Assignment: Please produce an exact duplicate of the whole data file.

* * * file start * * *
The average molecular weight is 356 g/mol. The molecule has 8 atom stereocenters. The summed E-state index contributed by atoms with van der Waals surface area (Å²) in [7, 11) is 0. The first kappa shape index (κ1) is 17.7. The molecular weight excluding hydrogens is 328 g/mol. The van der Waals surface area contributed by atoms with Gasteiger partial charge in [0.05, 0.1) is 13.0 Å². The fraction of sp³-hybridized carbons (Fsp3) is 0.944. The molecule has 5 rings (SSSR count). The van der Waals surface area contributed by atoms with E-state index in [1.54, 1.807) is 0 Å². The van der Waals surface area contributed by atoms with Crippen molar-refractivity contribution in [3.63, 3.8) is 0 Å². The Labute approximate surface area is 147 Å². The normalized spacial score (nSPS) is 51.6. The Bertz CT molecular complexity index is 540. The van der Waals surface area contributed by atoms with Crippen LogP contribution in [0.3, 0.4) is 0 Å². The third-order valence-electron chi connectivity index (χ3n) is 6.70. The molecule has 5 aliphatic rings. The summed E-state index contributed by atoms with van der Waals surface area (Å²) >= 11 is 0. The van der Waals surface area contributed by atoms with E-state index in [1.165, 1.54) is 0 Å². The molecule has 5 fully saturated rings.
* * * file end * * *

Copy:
The average molecular weight is 356 g/mol. The molecule has 8 atom stereocenters. The summed E-state index contributed by atoms with van der Waals surface area (Å²) in [7, 11) is 0. The first kappa shape index (κ1) is 17.7. The molecular weight excluding hydrogens is 328 g/mol. The van der Waals surface area contributed by atoms with Gasteiger partial charge in [0.05, 0.1) is 13.0 Å². The fraction of sp³-hybridized carbons (Fsp3) is 0.944. The molecule has 5 rings (SSSR count). The van der Waals surface area contributed by atoms with E-state index in [1.54, 1.807) is 0 Å². The van der Waals surface area contributed by atoms with Crippen molar-refractivity contribution in [3.63, 3.8) is 0 Å². The Labute approximate surface area is 147 Å². The normalized spacial score (nSPS) is 51.6. The Bertz CT molecular complexity index is 540. The van der Waals surface area contributed by atoms with Crippen LogP contribution in [0.3, 0.4) is 0 Å². The third-order valence-electron chi connectivity index (χ3n) is 6.70. The molecule has 5 aliphatic rings. The summed E-state index contributed by atoms with van der Waals surface area (Å²) >= 11 is 0. The van der Waals surface area contributed by atoms with E-state index in [1.165, 1.54) is 0 Å². The molecule has 5 fully saturated rings.